A series of attractive books have wound up in our mailbox this spring.  None are quite right for the beach, but each immerses a reader in another culture, locale or artist’s viewpoint — a bit of an adventure without leaving home. Even for fans of indigo, like me, 61DVt8IGxzL._SX285_Indigo: The Color that Changed the World by Catherine Legrand (Thames & Hudson 2012)  is a revelation. The book covers geographical regions (Japan, China, India, Laos and Cambodia, Africa, Central America and Europe — who knew?) where the ancient art is still practiced and indigo forms a part of the fabric of everyday life. The differences and similarities in the uses of indigo in these varied locales is fascinating. There are 500 glorious photographs, many of them a full page each. It’s not a reference in the typical sense as others have covered this material more comprehensively, but a visual one. I have found myself repeatedly returning to the book and leafing through the images again just to immerse myself in the patterns and hues.

41hsTQd0R3L._SY380_A Handbook of California Design, 1930-1965, Craftspeople, Designers, Manufacturers, edited by Bobbye Tigerman (Los Angeles County Museum of Art and MIT Press 2013) offers more of a trip through time. Designed by acclaimed book designer Irma Boom, the pages look like newsprint and are handcut and edged in day-glo orange, the same color used for the cover. The photos and illustrations are nearly all in black and white and convey the design sensibility of the period, which was a halcyon period for design — California was “a breeding ground for new ideas to flourish without constraints,” and design benefited from its many institutions of higher learning and the technical and material innovations that WWII brought to the aerospace and defense industries. The connections and collaborations of the book’s subjects — from Harry Bertoia to Mary Ann DeWeese (Catalina Swimwear) to Charles and Ray Eames to Trude Guermonprez to Gertrud and Otto Natzler to browgrotta arts’ artists Ed Rossbach and Katherine Westpahl (featuring photos by Tom Grotta) and Kay Sekimachi — are mapped on a helpful chart. In each biography, the names of other subjects in the book appear in day-glo orange so that the reader can look for cross references. The biographies are brief and insightful.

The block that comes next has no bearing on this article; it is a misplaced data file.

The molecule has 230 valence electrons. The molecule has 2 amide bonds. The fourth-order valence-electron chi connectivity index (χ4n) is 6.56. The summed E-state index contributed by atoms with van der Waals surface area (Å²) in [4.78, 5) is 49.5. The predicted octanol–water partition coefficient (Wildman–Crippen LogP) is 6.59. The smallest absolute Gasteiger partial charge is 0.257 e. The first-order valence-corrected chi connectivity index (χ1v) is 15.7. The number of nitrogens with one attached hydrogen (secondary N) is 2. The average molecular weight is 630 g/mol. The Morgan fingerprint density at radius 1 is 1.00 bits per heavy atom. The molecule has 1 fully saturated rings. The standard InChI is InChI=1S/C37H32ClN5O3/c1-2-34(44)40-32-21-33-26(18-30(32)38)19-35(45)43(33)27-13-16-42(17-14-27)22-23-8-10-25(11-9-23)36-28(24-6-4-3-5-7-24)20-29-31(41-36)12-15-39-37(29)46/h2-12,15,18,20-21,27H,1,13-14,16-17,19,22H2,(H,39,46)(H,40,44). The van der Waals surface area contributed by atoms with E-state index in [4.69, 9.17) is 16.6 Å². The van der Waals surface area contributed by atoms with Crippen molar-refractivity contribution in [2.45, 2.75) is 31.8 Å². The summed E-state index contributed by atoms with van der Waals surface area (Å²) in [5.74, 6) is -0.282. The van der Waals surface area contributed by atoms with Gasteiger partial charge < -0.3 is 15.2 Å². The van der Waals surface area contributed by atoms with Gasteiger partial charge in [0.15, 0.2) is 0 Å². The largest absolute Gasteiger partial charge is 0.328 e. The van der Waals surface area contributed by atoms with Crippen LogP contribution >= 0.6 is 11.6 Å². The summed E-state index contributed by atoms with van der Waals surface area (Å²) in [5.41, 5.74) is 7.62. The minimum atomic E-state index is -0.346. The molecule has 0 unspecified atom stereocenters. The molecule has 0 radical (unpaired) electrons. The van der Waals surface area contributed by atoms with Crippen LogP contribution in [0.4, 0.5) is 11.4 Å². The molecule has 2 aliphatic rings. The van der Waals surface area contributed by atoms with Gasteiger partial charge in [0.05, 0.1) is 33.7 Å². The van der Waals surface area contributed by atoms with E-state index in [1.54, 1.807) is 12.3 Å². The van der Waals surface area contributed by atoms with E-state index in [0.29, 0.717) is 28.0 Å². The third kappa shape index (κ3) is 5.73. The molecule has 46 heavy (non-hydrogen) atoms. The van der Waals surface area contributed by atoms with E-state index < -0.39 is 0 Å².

61z5mPsxGvL._SX285_In Textiles: The Art of Mankind (Thames & Hudson 2012) Mary Schlosser sets out to explore the “continuum of creativity” that links ancient textiles to those created in the 21st century. Her chapter on structure, in which she argues that all textiles, even lengths of yardage, are three-dimensional objects takes an interesting look at non-tensional techniques, primarily basketmaking. The book contains a wealth of resources, including website addresses for artists and designers, and a staggering 1,058 illustrations. We were puzzled, though, by the author’s failure to mention browngrotta arts‘ website which has more than 1,000 images of textile art among the resources or list any of the 40+ catalogs on art textiles that we have published. Most disappointing — though she includes more than two dozen illustrations of work by Ed Rossbach, Katherine Westphal, Sara Brennan, Kay Sekimachi and Karyl Sisson, she fails to provide a website reference for any of them, even though there are images and information on each at http://browngrotta.com. Despite that omission — it’s a remarkable book, and well worth seeking out.